Under New York law, a driveway is defined as “every entrance or exit used by vehicular traffic to or from lands or buildings abutting a highway.”
While some may believe that a driveway only leads to a residence, the legal definition is more expansive. Based on the definition in the Vehicle and Traffic Law, New York considers an entrance to a parking lot to be every bit as much a “driveway” as the strip of pavement leading to a neighbor’s garage.
Furthermore, while the definition refers to driveways only as “abutting a highway,” New York law defines “highway” broadly as “the entire width between the boundary lines of every way publicly maintained when any part thereof is open to the use of the public for purposes of vehicular travel.”
Here are examples of what could possibly be considered a “driveway” :
Some accidents involving cars and pedestrians occur in or near driveways. In New York, pedestrians have the right of way on sidewalks that cross driveways, and so it is generally a driver’s responsibility to make sure the driveway is clear before backing or pulling out into the road. That means if a driver hits a pedestrian while backing or pulling out of a driveway, the driver is usually responsible for the pedestrian’s injuries.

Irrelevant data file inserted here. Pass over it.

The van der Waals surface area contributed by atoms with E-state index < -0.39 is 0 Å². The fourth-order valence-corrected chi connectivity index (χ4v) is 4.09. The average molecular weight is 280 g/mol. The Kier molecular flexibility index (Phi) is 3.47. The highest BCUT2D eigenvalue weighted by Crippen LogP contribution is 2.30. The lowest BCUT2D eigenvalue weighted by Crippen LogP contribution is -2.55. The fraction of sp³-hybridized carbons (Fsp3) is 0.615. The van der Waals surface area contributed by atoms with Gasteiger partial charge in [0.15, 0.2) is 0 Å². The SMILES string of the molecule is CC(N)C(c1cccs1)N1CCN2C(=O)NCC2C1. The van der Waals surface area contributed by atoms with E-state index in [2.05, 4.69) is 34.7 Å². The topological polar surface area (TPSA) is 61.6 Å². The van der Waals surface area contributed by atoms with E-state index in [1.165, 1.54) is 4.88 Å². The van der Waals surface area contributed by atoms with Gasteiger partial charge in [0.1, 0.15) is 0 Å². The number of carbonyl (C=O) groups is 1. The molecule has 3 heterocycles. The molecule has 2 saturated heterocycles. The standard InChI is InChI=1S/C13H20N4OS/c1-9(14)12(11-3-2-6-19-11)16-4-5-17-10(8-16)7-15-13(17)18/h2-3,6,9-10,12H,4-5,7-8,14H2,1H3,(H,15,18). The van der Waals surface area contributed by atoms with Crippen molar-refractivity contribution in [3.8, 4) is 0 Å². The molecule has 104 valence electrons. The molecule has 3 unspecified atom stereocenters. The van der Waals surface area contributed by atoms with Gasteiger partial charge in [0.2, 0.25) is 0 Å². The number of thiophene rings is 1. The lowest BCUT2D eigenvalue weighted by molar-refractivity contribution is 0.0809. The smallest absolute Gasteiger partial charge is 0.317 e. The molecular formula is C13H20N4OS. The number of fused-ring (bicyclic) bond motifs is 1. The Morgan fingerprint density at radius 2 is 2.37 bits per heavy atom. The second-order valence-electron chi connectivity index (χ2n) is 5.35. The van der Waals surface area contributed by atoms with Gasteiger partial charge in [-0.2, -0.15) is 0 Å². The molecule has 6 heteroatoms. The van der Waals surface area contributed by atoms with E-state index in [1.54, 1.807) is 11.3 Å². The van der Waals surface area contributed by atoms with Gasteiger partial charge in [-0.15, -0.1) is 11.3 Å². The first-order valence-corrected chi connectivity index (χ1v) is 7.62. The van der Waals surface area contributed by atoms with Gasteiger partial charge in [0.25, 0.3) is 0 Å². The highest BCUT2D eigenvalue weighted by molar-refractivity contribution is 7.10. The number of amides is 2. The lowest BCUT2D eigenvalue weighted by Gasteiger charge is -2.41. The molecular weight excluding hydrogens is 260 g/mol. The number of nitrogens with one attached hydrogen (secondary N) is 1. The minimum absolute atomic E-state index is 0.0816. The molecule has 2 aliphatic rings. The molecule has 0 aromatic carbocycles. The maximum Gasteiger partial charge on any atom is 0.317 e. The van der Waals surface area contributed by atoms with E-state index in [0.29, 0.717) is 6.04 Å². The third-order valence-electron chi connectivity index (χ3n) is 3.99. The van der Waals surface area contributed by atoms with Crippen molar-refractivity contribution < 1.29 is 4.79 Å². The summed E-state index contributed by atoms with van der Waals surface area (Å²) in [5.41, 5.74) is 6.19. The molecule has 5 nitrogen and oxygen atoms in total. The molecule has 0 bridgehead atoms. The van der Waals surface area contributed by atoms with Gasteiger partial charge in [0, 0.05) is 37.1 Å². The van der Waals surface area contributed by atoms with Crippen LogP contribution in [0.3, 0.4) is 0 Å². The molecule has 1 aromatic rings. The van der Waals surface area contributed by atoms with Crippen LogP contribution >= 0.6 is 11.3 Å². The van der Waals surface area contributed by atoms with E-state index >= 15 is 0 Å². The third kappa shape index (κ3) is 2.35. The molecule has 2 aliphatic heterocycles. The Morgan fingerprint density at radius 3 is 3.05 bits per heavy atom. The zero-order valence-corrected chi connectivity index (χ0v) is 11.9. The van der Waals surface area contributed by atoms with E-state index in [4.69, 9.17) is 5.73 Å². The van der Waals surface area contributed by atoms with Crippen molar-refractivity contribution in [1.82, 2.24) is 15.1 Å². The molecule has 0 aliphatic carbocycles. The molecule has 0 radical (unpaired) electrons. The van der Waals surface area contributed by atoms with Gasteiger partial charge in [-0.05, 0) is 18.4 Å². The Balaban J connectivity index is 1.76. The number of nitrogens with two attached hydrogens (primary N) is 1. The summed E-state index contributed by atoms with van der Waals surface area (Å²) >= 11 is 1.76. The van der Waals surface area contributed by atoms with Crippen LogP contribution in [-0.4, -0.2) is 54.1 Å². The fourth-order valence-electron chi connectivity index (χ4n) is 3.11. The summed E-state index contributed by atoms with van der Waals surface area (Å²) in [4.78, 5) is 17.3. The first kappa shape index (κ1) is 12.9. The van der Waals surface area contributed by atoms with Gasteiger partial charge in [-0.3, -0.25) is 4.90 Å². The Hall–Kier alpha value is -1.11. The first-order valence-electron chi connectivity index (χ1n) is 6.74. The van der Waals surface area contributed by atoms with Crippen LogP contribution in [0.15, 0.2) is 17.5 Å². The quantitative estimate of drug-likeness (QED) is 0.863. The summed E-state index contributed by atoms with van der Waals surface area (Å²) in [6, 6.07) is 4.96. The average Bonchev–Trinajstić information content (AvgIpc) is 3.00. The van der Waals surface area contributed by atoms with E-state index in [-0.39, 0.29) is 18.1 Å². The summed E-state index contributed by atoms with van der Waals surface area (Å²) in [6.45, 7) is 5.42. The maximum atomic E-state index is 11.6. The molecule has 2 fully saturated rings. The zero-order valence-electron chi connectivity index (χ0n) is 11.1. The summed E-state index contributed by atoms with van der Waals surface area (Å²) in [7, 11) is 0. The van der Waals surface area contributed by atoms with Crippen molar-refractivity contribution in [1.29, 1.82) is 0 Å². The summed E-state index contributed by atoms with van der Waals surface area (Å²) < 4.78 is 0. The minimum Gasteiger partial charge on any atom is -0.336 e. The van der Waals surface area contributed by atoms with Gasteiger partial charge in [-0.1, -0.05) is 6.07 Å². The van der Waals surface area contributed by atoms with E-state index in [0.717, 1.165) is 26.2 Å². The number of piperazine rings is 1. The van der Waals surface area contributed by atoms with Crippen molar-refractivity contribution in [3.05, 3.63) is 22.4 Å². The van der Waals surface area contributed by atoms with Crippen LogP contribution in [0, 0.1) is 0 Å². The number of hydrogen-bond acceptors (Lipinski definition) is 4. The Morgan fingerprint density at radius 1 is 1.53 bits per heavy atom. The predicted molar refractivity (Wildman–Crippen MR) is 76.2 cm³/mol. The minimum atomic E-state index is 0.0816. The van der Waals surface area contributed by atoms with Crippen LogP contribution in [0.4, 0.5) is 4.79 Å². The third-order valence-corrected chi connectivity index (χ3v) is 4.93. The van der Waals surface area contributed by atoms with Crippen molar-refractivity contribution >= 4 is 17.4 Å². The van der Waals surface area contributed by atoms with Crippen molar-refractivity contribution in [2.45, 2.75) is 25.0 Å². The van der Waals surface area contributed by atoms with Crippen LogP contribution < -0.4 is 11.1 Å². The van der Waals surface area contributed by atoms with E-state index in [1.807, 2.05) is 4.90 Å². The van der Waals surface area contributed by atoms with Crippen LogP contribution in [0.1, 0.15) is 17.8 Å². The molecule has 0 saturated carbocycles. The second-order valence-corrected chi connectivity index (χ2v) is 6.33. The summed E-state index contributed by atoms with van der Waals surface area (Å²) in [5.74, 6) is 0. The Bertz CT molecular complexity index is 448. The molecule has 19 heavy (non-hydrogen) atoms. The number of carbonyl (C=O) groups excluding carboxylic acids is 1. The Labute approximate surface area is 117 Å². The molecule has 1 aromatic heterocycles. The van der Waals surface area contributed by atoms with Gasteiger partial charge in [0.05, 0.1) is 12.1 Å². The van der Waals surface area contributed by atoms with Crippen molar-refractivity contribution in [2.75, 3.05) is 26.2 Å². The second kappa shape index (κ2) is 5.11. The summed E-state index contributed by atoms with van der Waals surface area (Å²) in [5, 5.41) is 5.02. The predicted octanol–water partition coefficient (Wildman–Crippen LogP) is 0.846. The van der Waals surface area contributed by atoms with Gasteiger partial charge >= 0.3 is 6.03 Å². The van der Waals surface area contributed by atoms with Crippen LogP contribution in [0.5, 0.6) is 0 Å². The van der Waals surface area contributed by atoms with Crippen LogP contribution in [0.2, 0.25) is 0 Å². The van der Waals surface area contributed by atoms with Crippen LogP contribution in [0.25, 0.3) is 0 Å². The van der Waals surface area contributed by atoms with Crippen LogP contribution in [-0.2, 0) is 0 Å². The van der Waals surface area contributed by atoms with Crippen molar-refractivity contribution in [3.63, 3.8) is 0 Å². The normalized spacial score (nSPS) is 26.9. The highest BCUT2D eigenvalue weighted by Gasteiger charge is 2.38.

The lawyers at William Mattar, P.C. can represent pedestrians who have been injured in backover accidents involving driveways. In many of these cases, knowing what is considered a driveway and the legal definition of a driveway can help when determining who is at fault for the accident.